Hurricane Irma entered “beast mode” Tuesday according to one meteorologist, as the storm grew far beyond the level needed to give it the most powerful Category 5 ranking.
The Saffir-Simpson wind scale assigns a Categoy 5 rating to storms with winds above 156 mph. Irma currently has winds of 175 mph, with gusts up to 186 mph, leading meteorologist Ryan Maue to comment on its power.
“Oh my … Hurricane #Irma just entered “beast mode” … incredible convection flaring. Satellite estimates now > T 7.0 and Category 5,” he tweeted. The National Oceanic and Atmospheric Administration issued an update Tuesday on the storm’s location and strength.
“At 1100 AM AST (1500 UTC), the eye of Hurricane Irma was located near latitude 16.8 North, longitude 58.4 West. Irma is moving toward the west near 14 mph (22 km/h), and this general motion is expected to continue today, followed by a turn toward the west-northwest tonight. On the forecast track, the extremely dangerous core of Irma is forecast to move over portions of the northern Leeward Islands tonight and early Wednesday,” it said.
“Reports from an Air Force Hurricane Hunter aircraft indicate that the maximum sustained winds are near 180 mph (285 km/h) with higher gusts. Irma is a an extremely dangerous category 5 hurricane on the Saffir-Simpson Hurricane Wind Scale. Some fluctuations in intensity are likely during the next day or two, but Irma is forecast to remain a powerful category 4 or 5 hurricane during the next couple of days,” it added.
Hurricane warnings covered much of the Caribbean Tuesday, including Puerto Rico, Antigua, the British and U.S. Virgin Islands, Anguilla; Montserrat, St. Kitts; Nevis, Saba; St. Eustatius, St. Martin/Sint Maarten and St. Barts.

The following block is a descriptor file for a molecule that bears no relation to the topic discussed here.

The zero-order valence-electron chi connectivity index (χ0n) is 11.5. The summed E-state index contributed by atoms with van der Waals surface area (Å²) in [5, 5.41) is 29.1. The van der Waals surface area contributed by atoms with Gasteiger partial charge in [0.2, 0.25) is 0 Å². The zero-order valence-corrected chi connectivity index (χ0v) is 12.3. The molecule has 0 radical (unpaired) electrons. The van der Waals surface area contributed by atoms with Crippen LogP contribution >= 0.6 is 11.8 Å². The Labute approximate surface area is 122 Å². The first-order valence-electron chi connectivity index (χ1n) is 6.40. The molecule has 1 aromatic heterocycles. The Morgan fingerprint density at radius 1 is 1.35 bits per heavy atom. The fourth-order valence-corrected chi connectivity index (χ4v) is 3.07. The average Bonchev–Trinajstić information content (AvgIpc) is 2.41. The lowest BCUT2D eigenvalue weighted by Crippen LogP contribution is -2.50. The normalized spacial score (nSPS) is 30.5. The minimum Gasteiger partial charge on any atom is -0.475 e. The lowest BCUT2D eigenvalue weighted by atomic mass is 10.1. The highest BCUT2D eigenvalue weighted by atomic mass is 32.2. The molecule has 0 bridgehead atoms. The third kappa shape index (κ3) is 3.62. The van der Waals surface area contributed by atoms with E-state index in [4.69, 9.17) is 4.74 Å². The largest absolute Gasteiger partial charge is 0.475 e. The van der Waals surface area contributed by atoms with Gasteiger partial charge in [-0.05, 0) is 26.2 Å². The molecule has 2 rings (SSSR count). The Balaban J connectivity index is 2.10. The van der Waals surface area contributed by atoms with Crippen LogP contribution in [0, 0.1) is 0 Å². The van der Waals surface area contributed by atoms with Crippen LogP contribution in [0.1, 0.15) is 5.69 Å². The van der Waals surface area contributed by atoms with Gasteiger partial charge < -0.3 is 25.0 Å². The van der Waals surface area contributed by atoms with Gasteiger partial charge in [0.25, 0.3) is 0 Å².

Cuba and Haiti are also likely to be in the path of Irma, forecasters said.
Although forecasts expect Irma will hit the U.S., the time and place remain uncertain. An NOAA forecastpredicts the leading edge of Irma’s winds will be felt in Florida by Saturday, while the storm is still out to sea.
Forecaster Brian McNoldy tried to put the various pieces together as he looked at Irma’s projected path.
“As far as timing goes, south Florida would be looking at the worst conditions on Sunday-Monday (10th-11th), with tropical storm force winds arriving on Saturday (9th). It remains to be seen what ‘worst’ means as that is dependent on precisely how close the eyewall gets to a certain location,” he wrote.
McNoldy said there are many potential targets.
“If it turns north just prior to reaching the Florida peninsula, the Carolinas become a likely target, and the worst conditions would be on Monday-Tuesday (11th-12th) with tropical storm conditions arriving Monday (11th),” he wrote.
He indicated he does not expect another Texas landfall, but said it is too soon to rule out anything.
“At this point, a westward track into and across the Gulf of Mexico seems very unlikely, but given the model trends, I wouldn’t rule it out completely just yet. However, note the scenario where the storm turns north just after passing the Florida peninsula and tracks up the west coast of Florida. This threat cannot be ignored either,” he wrote.
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